Then, when I least expected it, the truth came out. It was the end of springtime. “We are going to DRIVE to my parents’ house this summer.” What??!!! Why? Marcie: “I like it.” What???!!! My grievance was met with a friendly smile; and with her warm, loving visage, it is nearly impossible to continue any protestation for long. That was it. Discussion over. A month later we were headed west on Route 80 in Pennsylvania, one of my least favorite highways on the planet Earth. If there was a non-physically painful form of a slow death, it would be something akin to a non-stop, repeated drive on that dreadful drag of drab.

Truth be told, we had taken the drive to Illinois previously in the BC era (before children.) In my mind, the road trip was a quirky fluke. However, as a result, I knew the general route and our likely destination goal for the first night of the trip. The unknown was how our daughter would react to such a long drive. Pleasant surprise ruled the day. She seemed to enjoy the ride and even slept for long stretches. The biggest difference with her along was that we had to stop more frequently. Impressively, we could cruise a good four hours or so without much of a fuss. In my estimation, that is not too shabby.

A Change Of Heart

Nobody wants to read about the not-so-good trips. Let’s just say that traveling with two daughters doubles the chance of car sickness. It also increases the likelihood of crankiness-inspired stops that have made the journey to the quaint Mississippi River town a lot longer.

Back to Mother’s Day: I began by telling you the joy my wife has inspired during our family travel. That is where we stand now. Each trip, whether 1076 miles, or an hour, is fun. She enjoys getting in the car with me and the girls as much as I enjoy hopping on an airplane to Europe. Snacks and games are packed ahead of time and travel songs are at the ready. As a bonus for me, she loves to drive!

The Here And Now

During my life before marriage, family time was always a bit rocky. We endured, but there was more than a fair share of drama. Now, fortunate to have a strong marriage and two wonderful children, family time is delightful. It is, however, fleeting. With opposite work schedules, there is not much time together. Those moments are often during points of mutual exhaustion. Sometimes, we are frequenting events or tending to domestic tasks. In short, it is rare that the four of us are fully together physically and emotionally.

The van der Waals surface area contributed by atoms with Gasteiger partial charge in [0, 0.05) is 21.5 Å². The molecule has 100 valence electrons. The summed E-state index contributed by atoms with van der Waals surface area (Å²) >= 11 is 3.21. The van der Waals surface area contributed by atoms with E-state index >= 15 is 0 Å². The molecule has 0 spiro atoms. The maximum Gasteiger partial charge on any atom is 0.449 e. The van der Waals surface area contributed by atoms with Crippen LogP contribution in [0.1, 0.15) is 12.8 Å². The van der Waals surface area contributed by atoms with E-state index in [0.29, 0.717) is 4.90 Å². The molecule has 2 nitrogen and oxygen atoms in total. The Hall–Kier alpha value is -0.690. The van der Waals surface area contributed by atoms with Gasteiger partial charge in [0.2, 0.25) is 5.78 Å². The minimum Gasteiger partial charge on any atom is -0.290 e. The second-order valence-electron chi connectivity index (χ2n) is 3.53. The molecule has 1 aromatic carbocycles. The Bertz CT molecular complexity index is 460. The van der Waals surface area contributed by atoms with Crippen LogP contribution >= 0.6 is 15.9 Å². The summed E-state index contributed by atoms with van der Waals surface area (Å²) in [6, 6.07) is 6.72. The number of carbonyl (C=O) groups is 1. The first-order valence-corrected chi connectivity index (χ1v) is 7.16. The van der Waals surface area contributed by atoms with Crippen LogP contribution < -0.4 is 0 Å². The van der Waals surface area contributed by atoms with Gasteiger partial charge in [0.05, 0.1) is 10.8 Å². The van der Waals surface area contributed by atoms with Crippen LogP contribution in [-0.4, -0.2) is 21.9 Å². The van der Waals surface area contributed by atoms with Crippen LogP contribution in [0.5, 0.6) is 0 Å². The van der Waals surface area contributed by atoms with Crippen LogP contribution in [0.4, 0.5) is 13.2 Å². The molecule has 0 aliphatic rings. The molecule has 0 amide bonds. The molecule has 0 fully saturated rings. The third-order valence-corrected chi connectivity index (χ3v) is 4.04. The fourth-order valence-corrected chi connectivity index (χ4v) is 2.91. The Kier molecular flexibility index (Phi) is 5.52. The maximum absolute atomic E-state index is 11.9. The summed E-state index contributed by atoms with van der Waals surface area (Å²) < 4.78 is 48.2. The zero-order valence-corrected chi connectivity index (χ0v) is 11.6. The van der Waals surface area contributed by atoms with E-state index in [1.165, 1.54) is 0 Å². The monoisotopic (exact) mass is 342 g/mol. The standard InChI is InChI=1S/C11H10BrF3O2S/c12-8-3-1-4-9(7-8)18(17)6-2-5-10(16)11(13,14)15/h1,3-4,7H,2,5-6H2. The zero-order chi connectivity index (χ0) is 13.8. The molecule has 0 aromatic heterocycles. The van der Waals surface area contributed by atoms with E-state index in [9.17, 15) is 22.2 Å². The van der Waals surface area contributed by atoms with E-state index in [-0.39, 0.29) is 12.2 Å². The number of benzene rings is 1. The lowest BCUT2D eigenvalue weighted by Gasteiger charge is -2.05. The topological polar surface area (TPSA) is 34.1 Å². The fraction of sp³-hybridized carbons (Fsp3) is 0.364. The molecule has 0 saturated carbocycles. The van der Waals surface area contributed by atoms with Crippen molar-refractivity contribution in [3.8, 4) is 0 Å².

Marcie noticed something on our road trips even before the children were born. We were present with one another. That feeling is becoming more prevalent as our girls get older. And how beautifully heartwarming it is.

Make time to travel with your family, friends, and pets. Talk to one another or simply look out the window at the sights. Most importantly, smile inside about the time spent together. You will not regret it.

~Kevin

In My Unexpected Life, I will share stories, thoughts, and simple ideas to entertain and maybe even inspire others to engage with new food, travel, and more…no matter how big or small those experiences may be.

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4 comments

  1. Living in the UK, the concept of the road trip doesn’t exist in quite the same way. I drive down to visit my mum in Brighton two or three times a year, that’s a five hour drive each way and we think of that as a pretty long way over here! You make the road trip thing sound pretty compelling here, and it actually makes me re-think my approach to the Manchester-Brighton drive, so thank you for that!

  2. This post really made me smile, Kevin; specifically your reactions to driving over flying. I also have a similar reaction to highway 80, as I have made the trip from California to Michigan twice by myself. Brutal! But I love your feelings toward the road trip evolved and how you noticed the present nature of them. Very cool!

    Roger